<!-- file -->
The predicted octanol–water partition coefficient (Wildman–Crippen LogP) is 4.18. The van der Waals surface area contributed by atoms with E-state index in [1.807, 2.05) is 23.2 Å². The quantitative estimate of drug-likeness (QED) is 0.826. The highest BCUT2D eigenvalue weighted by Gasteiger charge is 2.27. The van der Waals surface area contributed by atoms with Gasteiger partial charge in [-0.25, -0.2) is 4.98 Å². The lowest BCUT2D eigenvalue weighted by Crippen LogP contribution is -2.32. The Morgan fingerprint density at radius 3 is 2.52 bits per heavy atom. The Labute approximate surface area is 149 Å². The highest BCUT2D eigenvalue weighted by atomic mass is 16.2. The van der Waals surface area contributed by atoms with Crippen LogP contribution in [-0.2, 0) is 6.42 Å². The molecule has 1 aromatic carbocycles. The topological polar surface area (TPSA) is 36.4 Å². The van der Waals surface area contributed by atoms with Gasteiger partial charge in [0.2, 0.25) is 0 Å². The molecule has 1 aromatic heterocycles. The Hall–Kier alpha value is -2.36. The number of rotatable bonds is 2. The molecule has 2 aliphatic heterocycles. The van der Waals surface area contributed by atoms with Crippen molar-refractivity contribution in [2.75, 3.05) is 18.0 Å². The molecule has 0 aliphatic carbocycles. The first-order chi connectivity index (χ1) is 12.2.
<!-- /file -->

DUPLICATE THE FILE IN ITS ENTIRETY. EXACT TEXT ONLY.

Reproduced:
The predicted octanol–water partition coefficient (Wildman–Crippen LogP) is 4.18. The van der Waals surface area contributed by atoms with E-state index in [1.807, 2.05) is 23.2 Å². The quantitative estimate of drug-likeness (QED) is 0.826. The highest BCUT2D eigenvalue weighted by Gasteiger charge is 2.27. The van der Waals surface area contributed by atoms with Gasteiger partial charge in [-0.25, -0.2) is 4.98 Å². The lowest BCUT2D eigenvalue weighted by Crippen LogP contribution is -2.32. The Morgan fingerprint density at radius 3 is 2.52 bits per heavy atom. The Labute approximate surface area is 149 Å². The highest BCUT2D eigenvalue weighted by atomic mass is 16.2. The van der Waals surface area contributed by atoms with Crippen LogP contribution in [-0.2, 0) is 6.42 Å². The molecule has 1 aromatic carbocycles. The topological polar surface area (TPSA) is 36.4 Å². The van der Waals surface area contributed by atoms with Gasteiger partial charge in [0.2, 0.25) is 0 Å². The molecule has 1 aromatic heterocycles. The Hall–Kier alpha value is -2.36. The number of rotatable bonds is 2. The molecule has 2 aliphatic heterocycles. The van der Waals surface area contributed by atoms with Crippen molar-refractivity contribution in [2.75, 3.05) is 18.0 Å². The molecule has 0 aliphatic carbocycles. The first-order chi connectivity index (χ1) is 12.2.